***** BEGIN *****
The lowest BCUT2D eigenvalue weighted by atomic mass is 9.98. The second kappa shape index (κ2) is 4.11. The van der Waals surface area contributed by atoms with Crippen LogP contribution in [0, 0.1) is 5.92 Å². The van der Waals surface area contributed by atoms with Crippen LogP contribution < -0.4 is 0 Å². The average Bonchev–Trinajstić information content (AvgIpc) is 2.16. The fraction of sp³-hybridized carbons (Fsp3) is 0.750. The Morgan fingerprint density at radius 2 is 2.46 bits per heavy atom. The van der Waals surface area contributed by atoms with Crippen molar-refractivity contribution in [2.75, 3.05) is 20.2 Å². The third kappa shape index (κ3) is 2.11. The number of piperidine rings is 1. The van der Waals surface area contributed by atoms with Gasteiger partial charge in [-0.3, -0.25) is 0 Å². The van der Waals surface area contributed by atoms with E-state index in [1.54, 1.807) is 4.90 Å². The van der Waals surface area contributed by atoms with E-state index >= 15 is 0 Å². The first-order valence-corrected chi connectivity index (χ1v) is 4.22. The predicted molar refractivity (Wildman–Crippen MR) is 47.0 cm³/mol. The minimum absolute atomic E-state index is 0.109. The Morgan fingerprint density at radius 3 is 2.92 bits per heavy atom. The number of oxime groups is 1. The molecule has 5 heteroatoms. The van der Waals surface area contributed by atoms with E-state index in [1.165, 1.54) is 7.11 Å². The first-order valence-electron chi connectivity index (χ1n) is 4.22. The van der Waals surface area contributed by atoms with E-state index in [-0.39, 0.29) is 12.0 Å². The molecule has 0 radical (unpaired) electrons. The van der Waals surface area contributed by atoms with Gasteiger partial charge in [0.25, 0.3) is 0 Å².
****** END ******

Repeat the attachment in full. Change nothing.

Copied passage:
The lowest BCUT2D eigenvalue weighted by atomic mass is 9.98. The second kappa shape index (κ2) is 4.11. The van der Waals surface area contributed by atoms with Crippen LogP contribution in [0, 0.1) is 5.92 Å². The van der Waals surface area contributed by atoms with Crippen LogP contribution < -0.4 is 0 Å². The average Bonchev–Trinajstić information content (AvgIpc) is 2.16. The fraction of sp³-hybridized carbons (Fsp3) is 0.750. The Morgan fingerprint density at radius 2 is 2.46 bits per heavy atom. The van der Waals surface area contributed by atoms with Crippen molar-refractivity contribution in [2.75, 3.05) is 20.2 Å². The third kappa shape index (κ3) is 2.11. The number of piperidine rings is 1. The van der Waals surface area contributed by atoms with Gasteiger partial charge in [-0.3, -0.25) is 0 Å². The van der Waals surface area contributed by atoms with E-state index in [1.54, 1.807) is 4.90 Å². The van der Waals surface area contributed by atoms with E-state index >= 15 is 0 Å². The first-order valence-corrected chi connectivity index (χ1v) is 4.22. The predicted molar refractivity (Wildman–Crippen MR) is 47.0 cm³/mol. The minimum absolute atomic E-state index is 0.109. The Morgan fingerprint density at radius 3 is 2.92 bits per heavy atom. The number of oxime groups is 1. The molecule has 5 heteroatoms. The van der Waals surface area contributed by atoms with E-state index in [1.165, 1.54) is 7.11 Å². The first-order valence-electron chi connectivity index (χ1n) is 4.22. The van der Waals surface area contributed by atoms with E-state index in [-0.39, 0.29) is 12.0 Å². The molecule has 0 radical (unpaired) electrons. The van der Waals surface area contributed by atoms with Gasteiger partial charge in [0.25, 0.3) is 0 Å².